A major challenge faced in tracking progress across health and nutrition sectors is the unavailability of timely and quality data. In light of the Sustainable Development Goals (SDGs) as well as the national development agenda, India needs to boost its efforts. There needs to be an improvement in the volume, accessibility, variety and use of data, thereby making it easier for the common citizen to benefit from the open data initiative and ensure accountability. Progress has been made since 2012, but more can be done especially in the health sector to improve data collection and dissemination.
In 2011, 1.8 zettabytes (10^21) of digital data was created worldwide. More data was generated in the last five years than was ever generated in all of collective human history. In India, business analytics companies aside, a third of data analytics companies seeking financing were in the healthcare sector. Some of these companies have the low income population or the rural population as an intended beneficiary segment. Most of these companies use some form of government data.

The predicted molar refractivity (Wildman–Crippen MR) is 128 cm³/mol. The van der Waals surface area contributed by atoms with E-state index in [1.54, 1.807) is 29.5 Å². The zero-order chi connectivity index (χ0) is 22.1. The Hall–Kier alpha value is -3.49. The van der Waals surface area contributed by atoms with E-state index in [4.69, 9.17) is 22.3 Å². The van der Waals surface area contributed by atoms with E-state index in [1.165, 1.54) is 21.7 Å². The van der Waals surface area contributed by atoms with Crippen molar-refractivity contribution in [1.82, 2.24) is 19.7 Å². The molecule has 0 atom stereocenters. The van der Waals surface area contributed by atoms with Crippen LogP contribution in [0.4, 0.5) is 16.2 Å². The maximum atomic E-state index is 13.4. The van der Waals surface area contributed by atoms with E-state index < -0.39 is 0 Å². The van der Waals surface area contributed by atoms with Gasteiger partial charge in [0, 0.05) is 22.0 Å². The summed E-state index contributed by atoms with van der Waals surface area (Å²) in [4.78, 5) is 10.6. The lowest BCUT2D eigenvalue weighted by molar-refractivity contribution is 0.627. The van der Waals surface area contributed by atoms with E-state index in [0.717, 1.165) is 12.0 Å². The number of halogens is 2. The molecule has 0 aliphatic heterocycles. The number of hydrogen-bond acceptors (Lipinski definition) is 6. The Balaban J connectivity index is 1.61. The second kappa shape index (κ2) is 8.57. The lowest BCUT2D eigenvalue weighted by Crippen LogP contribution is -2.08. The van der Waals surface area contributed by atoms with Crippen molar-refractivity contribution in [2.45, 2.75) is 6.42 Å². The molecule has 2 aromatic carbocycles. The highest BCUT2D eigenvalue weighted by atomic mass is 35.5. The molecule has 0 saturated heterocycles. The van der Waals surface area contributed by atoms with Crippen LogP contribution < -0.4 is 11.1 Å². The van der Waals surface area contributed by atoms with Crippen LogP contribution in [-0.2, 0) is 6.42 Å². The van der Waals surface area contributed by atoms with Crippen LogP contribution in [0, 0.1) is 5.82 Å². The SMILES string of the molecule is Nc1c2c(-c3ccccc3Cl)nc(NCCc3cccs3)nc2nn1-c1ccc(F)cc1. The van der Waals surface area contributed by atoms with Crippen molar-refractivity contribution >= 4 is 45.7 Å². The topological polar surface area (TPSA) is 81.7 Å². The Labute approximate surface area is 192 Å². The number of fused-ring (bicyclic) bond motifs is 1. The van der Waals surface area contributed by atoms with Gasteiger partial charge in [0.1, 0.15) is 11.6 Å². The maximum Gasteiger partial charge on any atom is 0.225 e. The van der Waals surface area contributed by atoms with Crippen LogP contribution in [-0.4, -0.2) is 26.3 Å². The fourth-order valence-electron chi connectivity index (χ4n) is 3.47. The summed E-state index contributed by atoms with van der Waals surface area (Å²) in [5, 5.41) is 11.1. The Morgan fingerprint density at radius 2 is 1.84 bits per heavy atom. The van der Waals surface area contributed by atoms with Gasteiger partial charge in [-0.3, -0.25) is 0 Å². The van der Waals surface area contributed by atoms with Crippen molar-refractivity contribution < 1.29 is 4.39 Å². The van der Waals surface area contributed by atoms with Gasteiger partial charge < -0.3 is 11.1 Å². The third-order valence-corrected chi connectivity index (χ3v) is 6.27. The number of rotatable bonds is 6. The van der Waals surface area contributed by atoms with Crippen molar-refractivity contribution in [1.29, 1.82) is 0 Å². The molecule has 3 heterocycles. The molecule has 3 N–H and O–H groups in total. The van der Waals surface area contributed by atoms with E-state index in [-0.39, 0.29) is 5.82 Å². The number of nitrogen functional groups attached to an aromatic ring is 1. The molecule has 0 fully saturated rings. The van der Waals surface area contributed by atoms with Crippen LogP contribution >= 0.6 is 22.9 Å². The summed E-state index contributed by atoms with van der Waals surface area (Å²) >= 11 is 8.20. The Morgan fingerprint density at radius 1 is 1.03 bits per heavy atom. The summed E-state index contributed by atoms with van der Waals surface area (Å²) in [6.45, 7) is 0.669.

The data being generated has started reaching the common citizens — though it is largely limited to educated, English speaking population with digital access. In India, it is happening through private sector — led data journalism portals and blogs like SocialCops, Factly, andIndiaSpend etc. that keep facts and reliable data at the centre. The Indian government’s open data website also hosts helpful apps like Market Watch, which provides live price updates of commodities from various markets (mandis) across India.
In 2014, United Nations Secretary General Ban Ki-moon convened an Independent Expert Advisory Group (IEAG) to propose ways to improve data for achieving and monitoring sustainable development. The group recognised a need for a data revolution to effectively ensure that no one is left behind in this process of achieving the SDGs.